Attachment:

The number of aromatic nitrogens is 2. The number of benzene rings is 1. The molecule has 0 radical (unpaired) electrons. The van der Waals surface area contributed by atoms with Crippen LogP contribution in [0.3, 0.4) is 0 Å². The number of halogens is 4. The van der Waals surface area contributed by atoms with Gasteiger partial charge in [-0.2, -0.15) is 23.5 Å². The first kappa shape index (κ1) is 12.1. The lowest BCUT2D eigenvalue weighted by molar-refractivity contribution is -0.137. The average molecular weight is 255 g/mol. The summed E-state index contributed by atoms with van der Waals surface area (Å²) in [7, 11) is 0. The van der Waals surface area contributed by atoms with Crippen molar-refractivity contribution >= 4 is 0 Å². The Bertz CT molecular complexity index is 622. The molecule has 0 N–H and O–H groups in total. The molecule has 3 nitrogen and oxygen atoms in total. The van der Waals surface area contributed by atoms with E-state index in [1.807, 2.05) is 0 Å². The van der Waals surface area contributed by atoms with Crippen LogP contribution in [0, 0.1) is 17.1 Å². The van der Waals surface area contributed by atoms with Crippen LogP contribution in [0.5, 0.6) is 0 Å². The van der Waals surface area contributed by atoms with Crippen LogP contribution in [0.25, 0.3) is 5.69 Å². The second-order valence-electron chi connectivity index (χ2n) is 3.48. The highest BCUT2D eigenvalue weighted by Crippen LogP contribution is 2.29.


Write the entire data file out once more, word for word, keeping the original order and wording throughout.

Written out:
The number of aromatic nitrogens is 2. The number of benzene rings is 1. The molecule has 0 radical (unpaired) electrons. The van der Waals surface area contributed by atoms with Crippen LogP contribution in [0.3, 0.4) is 0 Å². The number of halogens is 4. The van der Waals surface area contributed by atoms with Gasteiger partial charge in [-0.2, -0.15) is 23.5 Å². The first kappa shape index (κ1) is 12.1. The lowest BCUT2D eigenvalue weighted by molar-refractivity contribution is -0.137. The average molecular weight is 255 g/mol. The summed E-state index contributed by atoms with van der Waals surface area (Å²) in [7, 11) is 0. The van der Waals surface area contributed by atoms with Crippen molar-refractivity contribution >= 4 is 0 Å². The Bertz CT molecular complexity index is 622. The molecule has 0 N–H and O–H groups in total. The molecule has 3 nitrogen and oxygen atoms in total. The van der Waals surface area contributed by atoms with E-state index in [1.807, 2.05) is 0 Å². The van der Waals surface area contributed by atoms with Crippen LogP contribution in [0, 0.1) is 17.1 Å². The van der Waals surface area contributed by atoms with Crippen LogP contribution in [0.5, 0.6) is 0 Å². The van der Waals surface area contributed by atoms with Crippen LogP contribution in [0.25, 0.3) is 5.69 Å². The second-order valence-electron chi connectivity index (χ2n) is 3.48. The highest BCUT2D eigenvalue weighted by Crippen LogP contribution is 2.29.